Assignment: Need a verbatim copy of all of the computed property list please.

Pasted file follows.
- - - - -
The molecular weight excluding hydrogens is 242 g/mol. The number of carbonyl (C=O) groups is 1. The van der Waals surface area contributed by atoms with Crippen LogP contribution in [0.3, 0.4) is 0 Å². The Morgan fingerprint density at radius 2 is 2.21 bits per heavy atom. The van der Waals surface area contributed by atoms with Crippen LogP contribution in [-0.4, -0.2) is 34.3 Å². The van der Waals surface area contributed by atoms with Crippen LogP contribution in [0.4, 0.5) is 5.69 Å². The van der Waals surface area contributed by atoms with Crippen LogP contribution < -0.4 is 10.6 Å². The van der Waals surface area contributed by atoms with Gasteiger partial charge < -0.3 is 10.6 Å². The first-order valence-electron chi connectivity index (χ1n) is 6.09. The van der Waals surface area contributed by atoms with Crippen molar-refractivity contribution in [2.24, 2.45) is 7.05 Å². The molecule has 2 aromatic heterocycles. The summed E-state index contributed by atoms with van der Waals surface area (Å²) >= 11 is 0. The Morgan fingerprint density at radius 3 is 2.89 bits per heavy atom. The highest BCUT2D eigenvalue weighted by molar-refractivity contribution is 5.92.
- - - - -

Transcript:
The molecular weight excluding hydrogens is 242 g/mol. The number of carbonyl (C=O) groups is 1. The van der Waals surface area contributed by atoms with Crippen LogP contribution in [0.3, 0.4) is 0 Å². The Morgan fingerprint density at radius 2 is 2.21 bits per heavy atom. The van der Waals surface area contributed by atoms with Crippen LogP contribution in [-0.4, -0.2) is 34.3 Å². The van der Waals surface area contributed by atoms with Crippen LogP contribution in [0.4, 0.5) is 5.69 Å². The van der Waals surface area contributed by atoms with Crippen LogP contribution < -0.4 is 10.6 Å². The van der Waals surface area contributed by atoms with Gasteiger partial charge < -0.3 is 10.6 Å². The first-order valence-electron chi connectivity index (χ1n) is 6.09. The van der Waals surface area contributed by atoms with Crippen molar-refractivity contribution in [2.24, 2.45) is 7.05 Å². The molecule has 2 aromatic heterocycles. The summed E-state index contributed by atoms with van der Waals surface area (Å²) >= 11 is 0. The Morgan fingerprint density at radius 3 is 2.89 bits per heavy atom. The highest BCUT2D eigenvalue weighted by molar-refractivity contribution is 5.92.